Bīrūnī, Muḥammad ibn Aḥmad, Alberuni's India (v. 2)

(London :  Kegan Paul, Trench, Trübner & Co.,  1910.)



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  Page 87  

CHAPTER LVI.                              87

and moon in a perfectly correct form, we must state
that at that time there was not yet known what is now
known, viz. the retrograde motion of the star by the
distance of eight degrees. How, therefore, could, in
his time, observation precede calculation, since the
moon, when standing in conjunction with the two stars,
had already traversed nearly two-thirds of the first sta¬
tion? According to the same analogy, also, the other
statements of Varahamihira may be examined.

The stations occupy a smaller or larger space ac- Eachsta-

-,.                  ,     .       „                  .         ,     .                   -,     .                     tion occu-

cordmg to their figures, i.e. their constellations, not pies the

,          ,             ^           „                      .                                                              same space

they themselves, tor all stations occupy the same space on the
on the ecliptic. This fact does not seem to be known
to the Hindus, although we have already related similar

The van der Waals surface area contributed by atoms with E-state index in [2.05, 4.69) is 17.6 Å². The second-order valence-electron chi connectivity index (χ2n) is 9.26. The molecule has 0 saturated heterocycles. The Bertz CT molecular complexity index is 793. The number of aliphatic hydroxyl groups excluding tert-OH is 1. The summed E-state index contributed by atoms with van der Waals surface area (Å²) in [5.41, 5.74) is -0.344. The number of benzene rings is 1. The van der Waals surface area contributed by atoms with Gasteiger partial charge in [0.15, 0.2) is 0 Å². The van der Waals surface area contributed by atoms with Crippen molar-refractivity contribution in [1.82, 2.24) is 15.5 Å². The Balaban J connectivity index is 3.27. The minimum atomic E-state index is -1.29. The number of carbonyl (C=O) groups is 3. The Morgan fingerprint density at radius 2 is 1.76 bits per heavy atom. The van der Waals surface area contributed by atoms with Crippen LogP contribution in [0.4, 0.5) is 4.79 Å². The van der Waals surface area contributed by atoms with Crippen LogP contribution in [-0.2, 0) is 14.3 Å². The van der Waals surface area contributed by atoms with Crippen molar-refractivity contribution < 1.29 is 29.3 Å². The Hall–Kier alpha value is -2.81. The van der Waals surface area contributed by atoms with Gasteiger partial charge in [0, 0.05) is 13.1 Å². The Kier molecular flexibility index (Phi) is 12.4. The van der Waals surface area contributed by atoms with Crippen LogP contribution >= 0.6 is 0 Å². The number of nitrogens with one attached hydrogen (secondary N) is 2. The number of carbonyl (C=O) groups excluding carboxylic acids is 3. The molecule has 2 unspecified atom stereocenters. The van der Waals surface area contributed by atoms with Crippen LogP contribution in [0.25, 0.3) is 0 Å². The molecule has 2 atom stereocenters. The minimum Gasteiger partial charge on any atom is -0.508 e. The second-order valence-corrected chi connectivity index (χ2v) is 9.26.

notions of theirs regarding the Great Bear. For Brah¬
magupta says in the Uttarct-khctndctkhddydkct, i.e. the
emendation of the Khctndct-khddyctkct:—

" The measure of some stations exceeds the measure Quotation

.                   -PI                                              1    1 c   ^'""^ Brah-

ot the mean daily motion of the moon by one half, magupta.
Accordingly their measure is 19° 45' ^2" i'^'". There
are six stations, viz. Rohinl, Punarvasu, Uttaraphal-
gunl, Visakha, Uttarashadha, Uttarabhadrapada. These
together occupy the space of 118^ 35^ i^," 48'''. Fur¬
ther six stations are short ones, each of them occupying
less than the mean daily motion of the moon by one
half. Accordingly their measure is 6° 35' ly" 26'".
These are Bharani, Ardra, Aslesha, Svati, Jyeshtha,
Satabhishaj. They together occupy the space of 39° 31'
44^' 36"'. Of the remaining fifteen stations, each occu¬
pies as much as the mean daily motion. Accordingly
it occupies the space of 13° 10' 34" ^2'". They to¬
gether occupy the space of 197° 38' 43". These three
groups of stations together occupy the space of 355°
45' 41'' 24''', the remainder of the complete circle 4°
14' 18'' 36'^^ and this is the space of Abhijit, i.e. the
Falling Eagle, which is left out. I have tried to make
the  investigation   of  this   subject  acceptable   to  the
  Page 87